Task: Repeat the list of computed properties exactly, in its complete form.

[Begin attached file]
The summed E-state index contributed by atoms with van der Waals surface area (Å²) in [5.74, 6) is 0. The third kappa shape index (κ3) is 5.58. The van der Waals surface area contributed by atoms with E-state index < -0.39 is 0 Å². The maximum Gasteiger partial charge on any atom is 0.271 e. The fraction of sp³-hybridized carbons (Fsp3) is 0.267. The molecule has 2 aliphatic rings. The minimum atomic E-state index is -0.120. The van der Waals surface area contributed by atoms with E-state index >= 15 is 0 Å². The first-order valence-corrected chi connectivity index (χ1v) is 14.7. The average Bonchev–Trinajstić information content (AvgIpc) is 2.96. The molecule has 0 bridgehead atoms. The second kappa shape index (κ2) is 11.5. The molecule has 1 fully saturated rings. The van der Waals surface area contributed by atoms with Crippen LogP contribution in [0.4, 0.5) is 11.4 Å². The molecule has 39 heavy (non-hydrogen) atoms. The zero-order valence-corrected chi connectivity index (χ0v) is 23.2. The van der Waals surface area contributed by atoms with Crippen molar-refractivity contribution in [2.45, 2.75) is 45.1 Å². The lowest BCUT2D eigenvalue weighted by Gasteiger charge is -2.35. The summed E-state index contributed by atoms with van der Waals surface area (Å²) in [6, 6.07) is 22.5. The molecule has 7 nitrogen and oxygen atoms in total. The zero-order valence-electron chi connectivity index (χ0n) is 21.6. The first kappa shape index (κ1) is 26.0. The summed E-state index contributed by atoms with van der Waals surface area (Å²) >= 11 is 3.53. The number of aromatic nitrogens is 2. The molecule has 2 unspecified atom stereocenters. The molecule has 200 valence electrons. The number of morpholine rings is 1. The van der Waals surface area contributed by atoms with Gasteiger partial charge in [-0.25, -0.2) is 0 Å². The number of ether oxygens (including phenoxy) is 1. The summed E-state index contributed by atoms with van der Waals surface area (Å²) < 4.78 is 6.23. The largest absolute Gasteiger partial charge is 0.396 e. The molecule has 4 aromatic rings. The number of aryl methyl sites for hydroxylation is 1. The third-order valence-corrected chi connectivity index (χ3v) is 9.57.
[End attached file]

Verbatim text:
The summed E-state index contributed by atoms with van der Waals surface area (Å²) in [5.74, 6) is 0. The third kappa shape index (κ3) is 5.58. The van der Waals surface area contributed by atoms with E-state index < -0.39 is 0 Å². The maximum Gasteiger partial charge on any atom is 0.271 e. The fraction of sp³-hybridized carbons (Fsp3) is 0.267. The molecule has 2 aliphatic rings. The minimum atomic E-state index is -0.120. The van der Waals surface area contributed by atoms with E-state index >= 15 is 0 Å². The first-order valence-corrected chi connectivity index (χ1v) is 14.7. The average Bonchev–Trinajstić information content (AvgIpc) is 2.96. The molecule has 0 bridgehead atoms. The second kappa shape index (κ2) is 11.5. The molecule has 1 fully saturated rings. The van der Waals surface area contributed by atoms with Crippen LogP contribution in [0.4, 0.5) is 11.4 Å². The molecule has 39 heavy (non-hydrogen) atoms. The zero-order valence-corrected chi connectivity index (χ0v) is 23.2. The van der Waals surface area contributed by atoms with Crippen molar-refractivity contribution in [2.45, 2.75) is 45.1 Å². The lowest BCUT2D eigenvalue weighted by Gasteiger charge is -2.35. The summed E-state index contributed by atoms with van der Waals surface area (Å²) in [6, 6.07) is 22.5. The molecule has 7 nitrogen and oxygen atoms in total. The zero-order valence-electron chi connectivity index (χ0n) is 21.6. The first kappa shape index (κ1) is 26.0. The summed E-state index contributed by atoms with van der Waals surface area (Å²) >= 11 is 3.53. The number of aromatic nitrogens is 2. The molecule has 2 unspecified atom stereocenters. The molecule has 200 valence electrons. The number of morpholine rings is 1. The van der Waals surface area contributed by atoms with Gasteiger partial charge in [-0.25, -0.2) is 0 Å². The number of ether oxygens (including phenoxy) is 1. The summed E-state index contributed by atoms with van der Waals surface area (Å²) < 4.78 is 6.23. The largest absolute Gasteiger partial charge is 0.396 e. The molecule has 4 aromatic rings. The number of aryl methyl sites for hydroxylation is 1. The third-order valence-corrected chi connectivity index (χ3v) is 9.57.